"There is nothing that can prepare you for the moment you have a gun to your head or the days and weeks after. There is nothing that can prepare you for how it will feel to have a child die in your arms, to see people living and dying in misery, to see bodies lining the streets, to hear thousands beg for help and not have enough for everyone. There is no information session or manual that can tell you how that will feel or when or how it will hit you. The debriefing sessions aren’t enough a lot of the time and we [aid workers] end up just trying to talk it out with each other but we aren’t qualified therapists, we just do what we can to support each other when it feels like too much.” - Olivia Westguard, relief worker in Central America after Hurricane Mitch (article)
This is the core reason for The Refuge Project. The impact of doing humanitarian aid and disaster response on the people performing this work ranges from casual reactions to lasting post traumatic stress disorder (PTSD). To support this population who give so much to help others in need, we are establishing a community hub where the experience of deploying as a humanitarian aid or disaster response worker is understood and the after effects of deployment are eased.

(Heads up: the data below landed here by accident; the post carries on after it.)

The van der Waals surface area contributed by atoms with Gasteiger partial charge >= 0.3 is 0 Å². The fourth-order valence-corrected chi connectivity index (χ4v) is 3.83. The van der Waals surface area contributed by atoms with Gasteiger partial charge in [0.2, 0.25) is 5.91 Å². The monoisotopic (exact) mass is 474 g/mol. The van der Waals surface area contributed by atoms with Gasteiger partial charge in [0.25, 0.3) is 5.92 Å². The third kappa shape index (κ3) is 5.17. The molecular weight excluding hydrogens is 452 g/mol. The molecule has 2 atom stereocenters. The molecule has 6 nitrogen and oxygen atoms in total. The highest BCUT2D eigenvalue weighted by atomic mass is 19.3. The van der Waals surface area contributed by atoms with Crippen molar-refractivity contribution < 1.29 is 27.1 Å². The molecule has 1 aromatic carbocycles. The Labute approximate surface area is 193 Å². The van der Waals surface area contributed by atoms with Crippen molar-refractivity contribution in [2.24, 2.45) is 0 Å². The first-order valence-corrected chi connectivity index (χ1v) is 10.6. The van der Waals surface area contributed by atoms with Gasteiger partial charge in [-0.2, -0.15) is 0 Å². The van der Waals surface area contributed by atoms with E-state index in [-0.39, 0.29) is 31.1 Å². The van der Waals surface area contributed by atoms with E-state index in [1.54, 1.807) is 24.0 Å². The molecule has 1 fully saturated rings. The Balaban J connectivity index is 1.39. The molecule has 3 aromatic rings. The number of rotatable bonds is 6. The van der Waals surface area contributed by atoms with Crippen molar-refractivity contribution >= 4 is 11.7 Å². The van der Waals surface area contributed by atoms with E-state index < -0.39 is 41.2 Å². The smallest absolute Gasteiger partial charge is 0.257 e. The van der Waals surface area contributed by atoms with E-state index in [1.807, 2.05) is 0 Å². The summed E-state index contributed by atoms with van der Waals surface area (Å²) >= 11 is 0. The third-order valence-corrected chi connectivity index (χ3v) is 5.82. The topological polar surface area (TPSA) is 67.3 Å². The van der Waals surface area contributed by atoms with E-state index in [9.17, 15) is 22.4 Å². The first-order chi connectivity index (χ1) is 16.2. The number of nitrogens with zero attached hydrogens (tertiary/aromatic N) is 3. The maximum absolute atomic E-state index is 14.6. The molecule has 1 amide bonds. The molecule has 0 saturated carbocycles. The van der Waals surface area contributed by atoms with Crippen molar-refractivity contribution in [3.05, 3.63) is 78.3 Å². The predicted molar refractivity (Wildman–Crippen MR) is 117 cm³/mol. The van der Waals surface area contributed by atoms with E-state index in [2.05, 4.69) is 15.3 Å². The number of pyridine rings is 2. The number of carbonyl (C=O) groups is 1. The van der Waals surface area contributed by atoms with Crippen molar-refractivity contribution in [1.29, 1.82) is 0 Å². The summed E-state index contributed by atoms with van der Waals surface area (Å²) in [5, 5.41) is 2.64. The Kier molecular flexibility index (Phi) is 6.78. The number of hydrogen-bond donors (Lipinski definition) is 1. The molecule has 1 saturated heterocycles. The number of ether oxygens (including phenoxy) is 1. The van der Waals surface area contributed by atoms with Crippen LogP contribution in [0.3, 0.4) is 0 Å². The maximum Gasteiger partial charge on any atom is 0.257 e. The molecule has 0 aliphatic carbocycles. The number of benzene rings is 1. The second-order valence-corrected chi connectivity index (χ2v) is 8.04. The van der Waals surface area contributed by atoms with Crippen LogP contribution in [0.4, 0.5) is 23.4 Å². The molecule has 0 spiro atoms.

There are many ways people deal with their experience participating in humanitarian and disaster work. To assist in their recovery The Refuge Project will provide a few specific options such as a home base location, counseling, skills training and local outreach and group activity. We will also provide a place for people to discover and pursue their individual needs and facilitate those pursuits where possible. There is no one right way for a person to react or process and we strive to provide the facilities so that our residents can process their experiences however they need.
We are creating a refuge site structure that can be easily replicated at additional sites around the world. The needs of this population of heroes is too great to be met with just one site. In 2013 a study posted on Reliefweb.int estimated the number of relief and humanitarian aid workers in the field was 450,000 with trends in humanitarian aid work suggesting this number will only increase. It is not feasible for a single refuge site to care for the number of those workers who need a refuge site. The plan is that other sites will be started as they are needed and as we have the available funds and people to run them.